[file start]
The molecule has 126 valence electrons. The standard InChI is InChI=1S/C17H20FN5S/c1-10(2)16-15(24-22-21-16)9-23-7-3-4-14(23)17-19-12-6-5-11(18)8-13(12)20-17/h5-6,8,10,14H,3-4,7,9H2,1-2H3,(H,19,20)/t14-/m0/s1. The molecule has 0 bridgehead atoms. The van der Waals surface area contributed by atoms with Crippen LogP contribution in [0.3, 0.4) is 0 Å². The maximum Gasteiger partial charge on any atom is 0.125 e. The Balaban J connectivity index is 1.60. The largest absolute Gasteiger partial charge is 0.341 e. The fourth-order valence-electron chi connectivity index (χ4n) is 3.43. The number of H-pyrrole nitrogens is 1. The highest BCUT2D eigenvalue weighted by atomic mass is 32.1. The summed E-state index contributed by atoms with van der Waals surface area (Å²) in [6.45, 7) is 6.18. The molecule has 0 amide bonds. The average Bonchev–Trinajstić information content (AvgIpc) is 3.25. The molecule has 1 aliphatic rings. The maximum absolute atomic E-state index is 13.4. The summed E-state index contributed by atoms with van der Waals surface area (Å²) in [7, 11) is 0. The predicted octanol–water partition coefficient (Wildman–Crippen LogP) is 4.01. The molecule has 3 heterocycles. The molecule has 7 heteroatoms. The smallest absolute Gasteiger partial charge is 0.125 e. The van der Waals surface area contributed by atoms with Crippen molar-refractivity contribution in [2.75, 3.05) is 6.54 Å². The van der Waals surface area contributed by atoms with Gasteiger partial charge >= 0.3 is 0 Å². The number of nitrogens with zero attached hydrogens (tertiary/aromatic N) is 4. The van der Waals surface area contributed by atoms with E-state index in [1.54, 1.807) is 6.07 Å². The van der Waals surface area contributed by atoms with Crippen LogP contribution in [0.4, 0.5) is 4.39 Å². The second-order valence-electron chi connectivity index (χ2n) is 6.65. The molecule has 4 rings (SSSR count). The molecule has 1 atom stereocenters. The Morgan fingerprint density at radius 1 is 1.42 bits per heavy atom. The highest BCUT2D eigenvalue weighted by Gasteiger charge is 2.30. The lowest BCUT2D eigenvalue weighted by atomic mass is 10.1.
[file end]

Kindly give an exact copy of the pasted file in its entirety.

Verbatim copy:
The molecule has 126 valence electrons. The standard InChI is InChI=1S/C17H20FN5S/c1-10(2)16-15(24-22-21-16)9-23-7-3-4-14(23)17-19-12-6-5-11(18)8-13(12)20-17/h5-6,8,10,14H,3-4,7,9H2,1-2H3,(H,19,20)/t14-/m0/s1. The molecule has 0 bridgehead atoms. The van der Waals surface area contributed by atoms with Crippen LogP contribution in [0.3, 0.4) is 0 Å². The maximum Gasteiger partial charge on any atom is 0.125 e. The Balaban J connectivity index is 1.60. The largest absolute Gasteiger partial charge is 0.341 e. The fourth-order valence-electron chi connectivity index (χ4n) is 3.43. The number of H-pyrrole nitrogens is 1. The highest BCUT2D eigenvalue weighted by atomic mass is 32.1. The summed E-state index contributed by atoms with van der Waals surface area (Å²) in [6.45, 7) is 6.18. The molecule has 0 amide bonds. The average Bonchev–Trinajstić information content (AvgIpc) is 3.25. The molecule has 1 aliphatic rings. The maximum absolute atomic E-state index is 13.4. The summed E-state index contributed by atoms with van der Waals surface area (Å²) in [7, 11) is 0. The predicted octanol–water partition coefficient (Wildman–Crippen LogP) is 4.01. The molecule has 3 heterocycles. The molecule has 7 heteroatoms. The smallest absolute Gasteiger partial charge is 0.125 e. The van der Waals surface area contributed by atoms with Crippen molar-refractivity contribution in [2.75, 3.05) is 6.54 Å². The van der Waals surface area contributed by atoms with Gasteiger partial charge >= 0.3 is 0 Å². The number of nitrogens with zero attached hydrogens (tertiary/aromatic N) is 4. The van der Waals surface area contributed by atoms with E-state index in [1.54, 1.807) is 6.07 Å². The van der Waals surface area contributed by atoms with Crippen LogP contribution in [0.4, 0.5) is 4.39 Å². The second-order valence-electron chi connectivity index (χ2n) is 6.65. The molecule has 4 rings (SSSR count). The molecule has 1 atom stereocenters. The Morgan fingerprint density at radius 1 is 1.42 bits per heavy atom. The highest BCUT2D eigenvalue weighted by Gasteiger charge is 2.30. The lowest BCUT2D eigenvalue weighted by atomic mass is 10.1.